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Old 12-01-2019, 03:34 PM   #1
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Kedging technique & equipment

Captains,

After a cursory search on TF for KEDGING not much showed up...

Question - my vessel weighs 64,000 lbs. If we run aground, and set up a kedge, will a 5:1 block & tackle be sufficient to get us free or should we go for a 5-ton come along?

Realizing that a lot depends on what our situation is, the tide, sand/rock, etc., etc., etc.,...

I'm confident that my wife and I can go through Chapman's recommended protocol of grounding by securing the vessel, accessing the damage, and rigging a kedge...but with a 5:1 block & tackle I'm thinking 500-750 lbs of torque at best by hand versus a 5-ton come along?

Anyhoo, I'm just looking for some experienced captain feedback

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Old 12-01-2019, 03:45 PM   #2
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Question - my vessel weighs 64,000 lbs.
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My Selene internet data is listing the 43 at about 42,000 dry. But, running aground can be such a variable as to tides, currents, rock vs sand that maybe focus on not running aground at high tide or at least have a tow boat number to call.
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Old 12-01-2019, 04:36 PM   #3
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Unable to help with kedging having fortunately never needed to do it despite a couple near misses. However, I do agree with Sunchaser that your Selene 43 weighs quite a bit less than 64,000 ibs. My Selene 47 loaded only weighed in at about 62,000 lbs, so far as we were able to estimate. Would guess your weight no more than 50,000 lbs.
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Old 12-01-2019, 04:38 PM   #4
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I have only kedged off a couple of times and both were in a 20,000 lb sailboat grounded in soft mud. I rowed a spare anchor out about 75', dropped it, then pulled it in with the boat's windlass. The force was no where near the windlass's ultimate pulling power, no more than a couple of hundred pounds. In both cases I used a snatch block tied off at the bow to pull the bow over to the side and into deeper water. Rarely will you want to pull straight ahead.

How much do you need to pull? Well how much will your kedging anchor, presumably your normal bow anchor, hold. With a 64,000 boat (yes, that also sounds way too much to me) you probably have a pretty decent anchor, at least a 55 lb and maybe a 75 lb Rocna or similar.

That anchor will hold as much as 5,000 lbs in the right bottom conditions. Your windlass will only pull maybe 1,000 lbs. You could rig a multipart block system to multiply that but if you can't get out with 1,000 lbs you probably aren't going to get out with more such as if you are on rocks.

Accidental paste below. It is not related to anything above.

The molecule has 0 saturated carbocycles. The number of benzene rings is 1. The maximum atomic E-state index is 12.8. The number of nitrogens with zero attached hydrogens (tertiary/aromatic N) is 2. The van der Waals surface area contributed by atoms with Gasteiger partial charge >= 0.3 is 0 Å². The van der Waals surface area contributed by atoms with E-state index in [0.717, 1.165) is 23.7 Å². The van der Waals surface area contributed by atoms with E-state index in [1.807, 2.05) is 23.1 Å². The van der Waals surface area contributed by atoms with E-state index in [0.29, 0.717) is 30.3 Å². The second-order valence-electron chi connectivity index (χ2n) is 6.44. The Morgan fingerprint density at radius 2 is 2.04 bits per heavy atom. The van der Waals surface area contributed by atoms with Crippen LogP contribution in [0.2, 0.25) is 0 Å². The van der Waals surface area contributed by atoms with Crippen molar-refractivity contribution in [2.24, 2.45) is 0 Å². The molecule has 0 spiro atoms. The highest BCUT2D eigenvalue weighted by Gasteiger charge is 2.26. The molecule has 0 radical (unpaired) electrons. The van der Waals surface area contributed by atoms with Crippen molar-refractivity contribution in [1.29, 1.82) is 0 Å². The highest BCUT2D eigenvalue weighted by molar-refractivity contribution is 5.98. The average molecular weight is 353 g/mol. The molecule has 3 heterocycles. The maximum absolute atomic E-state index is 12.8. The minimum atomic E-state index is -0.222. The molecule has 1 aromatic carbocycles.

The tow boat operators can chime in here, but if a boat is stuck in just mud, they often hook up and let their prop wash out some mud to make it easier to release the boat. I doubt if their pull exceeds 1,000 lbs.

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Old 12-01-2019, 05:19 PM   #5
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To the OP: As you say, there are many things to consider in any situation where kedging comes into play. To your specific point, though, which was about how much "oomph" you need to pack on board for this contingency, remember that you already have a powerful tool on board in your windlass. Even if you need to kedge-off at the stern, you can run a line from there up to the bow, where most pleasure boats have their windlass firmly attached.
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Old 12-01-2019, 05:21 PM   #6
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But, running aground can be such a variable as to tides, currents, rock vs sand that maybe focus on not running aground at high tide or at least have a tow boat number to call.

I second focusing on not running aground.

Lot less equipment, planning and stress by staying clear of shallows and rocks.

And with today's chartplotter and other electronics, there's really no excuse for going aground. Inattention or carelessness is the usual culprit.
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Old 12-01-2019, 07:53 PM   #7
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Thanks. I can send you my specs if you want. It's 64,000 lbs. Nuff said
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Old 12-01-2019, 08:01 PM   #8
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Ocean going trawler...we're cruising in central and south America where the paper charts and Navionics are not always accurate. And often there is no tow boat or coast guard.

Even the best and smartest people make mistakes...my wife included!!!

Philosophically, I believe that if you operate an ocean going trawler you should be trained and self reliant. That means self-rescue.